In what could be the largest spambot yet, a security researcher has discovered 711 million email addresses at a bot’s disposal. The researcher, Troy Hunt, who runs the website ‘Have I Been Pwned’ said that the spambot, called Onliner, appears to have the largest single set of data ever discovered. The last such known spambot contained 393 million records.
The Onliner spambot bypasses existing spam filters by collecting emails leaked with their passwords and SMTP credentials from previous breaches. These breaches include the LinkedIn hack in 2012 that put nearly 117 million accounts at risk.
Hunt, who goes by the name Benkow, said that Onliner is used as a way to deliver Ursnif banking malware, which has been designed to compromise Windows computers. What makes it an even serious threat is that it is capable of bypassing spam filters, so even if you have cautiously raised the walls to sieve out spam messages, Onliner might still infiltrate into your inbox and spread infected messages. ALSO READ: New Trojan compromises mobile internet billing to siphon off money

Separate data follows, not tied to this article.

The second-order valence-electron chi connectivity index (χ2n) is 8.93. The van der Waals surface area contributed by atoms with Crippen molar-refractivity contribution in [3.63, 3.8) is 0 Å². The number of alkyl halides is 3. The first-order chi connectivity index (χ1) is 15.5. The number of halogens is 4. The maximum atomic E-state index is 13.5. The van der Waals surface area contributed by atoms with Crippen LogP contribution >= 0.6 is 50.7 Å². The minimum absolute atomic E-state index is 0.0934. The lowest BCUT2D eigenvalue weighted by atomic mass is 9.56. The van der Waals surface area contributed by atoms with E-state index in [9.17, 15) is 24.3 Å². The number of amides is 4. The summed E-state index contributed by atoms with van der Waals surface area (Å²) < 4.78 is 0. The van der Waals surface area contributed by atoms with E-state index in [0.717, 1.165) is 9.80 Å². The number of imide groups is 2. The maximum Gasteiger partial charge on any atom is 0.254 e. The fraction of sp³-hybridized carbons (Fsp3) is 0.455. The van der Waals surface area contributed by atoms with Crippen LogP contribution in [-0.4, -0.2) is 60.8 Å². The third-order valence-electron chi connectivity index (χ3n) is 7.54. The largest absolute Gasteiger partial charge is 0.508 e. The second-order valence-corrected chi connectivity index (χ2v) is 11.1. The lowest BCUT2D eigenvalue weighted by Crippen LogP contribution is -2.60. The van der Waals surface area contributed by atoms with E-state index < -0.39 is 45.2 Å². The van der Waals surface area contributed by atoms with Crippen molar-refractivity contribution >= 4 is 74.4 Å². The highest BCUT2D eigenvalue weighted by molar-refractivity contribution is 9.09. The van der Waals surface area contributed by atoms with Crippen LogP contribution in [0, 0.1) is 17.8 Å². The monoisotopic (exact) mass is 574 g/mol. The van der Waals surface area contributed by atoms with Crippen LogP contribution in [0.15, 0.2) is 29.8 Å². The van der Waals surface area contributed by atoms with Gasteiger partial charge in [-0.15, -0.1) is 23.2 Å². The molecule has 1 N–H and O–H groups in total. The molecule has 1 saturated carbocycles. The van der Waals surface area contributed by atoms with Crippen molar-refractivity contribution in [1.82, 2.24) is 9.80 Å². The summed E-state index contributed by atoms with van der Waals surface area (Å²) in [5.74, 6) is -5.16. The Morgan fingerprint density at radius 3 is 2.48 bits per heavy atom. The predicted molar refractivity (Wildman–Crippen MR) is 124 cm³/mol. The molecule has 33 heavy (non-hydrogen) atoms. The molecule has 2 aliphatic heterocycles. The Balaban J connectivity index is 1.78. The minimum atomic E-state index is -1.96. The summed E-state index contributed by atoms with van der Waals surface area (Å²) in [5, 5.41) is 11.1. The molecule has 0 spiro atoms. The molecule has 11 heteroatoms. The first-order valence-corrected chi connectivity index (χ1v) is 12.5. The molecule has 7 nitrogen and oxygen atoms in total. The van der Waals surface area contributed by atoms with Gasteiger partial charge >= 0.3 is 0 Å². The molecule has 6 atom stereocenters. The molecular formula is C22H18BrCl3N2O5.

Benkow further explained that the more SMTP, the spammers or servers can find, the more they are capable of distributing the campaign. Spammers use the credentials from past breaches to send infected mails to other addresses in the list. Benkow reveals that 80 million of the 711 million accounts had complete credentials and were used as senders, while the rest were used as targets, Engadget reports.
The moment an infected mail by Onliner arrives, it can potentially infect your PCs as soon as you load the attachment. Once it finds its way into your PC, the Trojan malware can steal your bank log-ins (which you might have saved on your personal systems), credit card information (stored for faster check outs at shopping sites), passwords, and even act as keylogger. ALSO READ: Facebook Messenger users reportedly being attacked by malware-infested fake messages
To prevent such an attack, it is always recommended that you never open mail attachments from unverified sources. It is also useful if you have anti-virus software installed, and updated into your personal systems to avoid seepage of malicious code.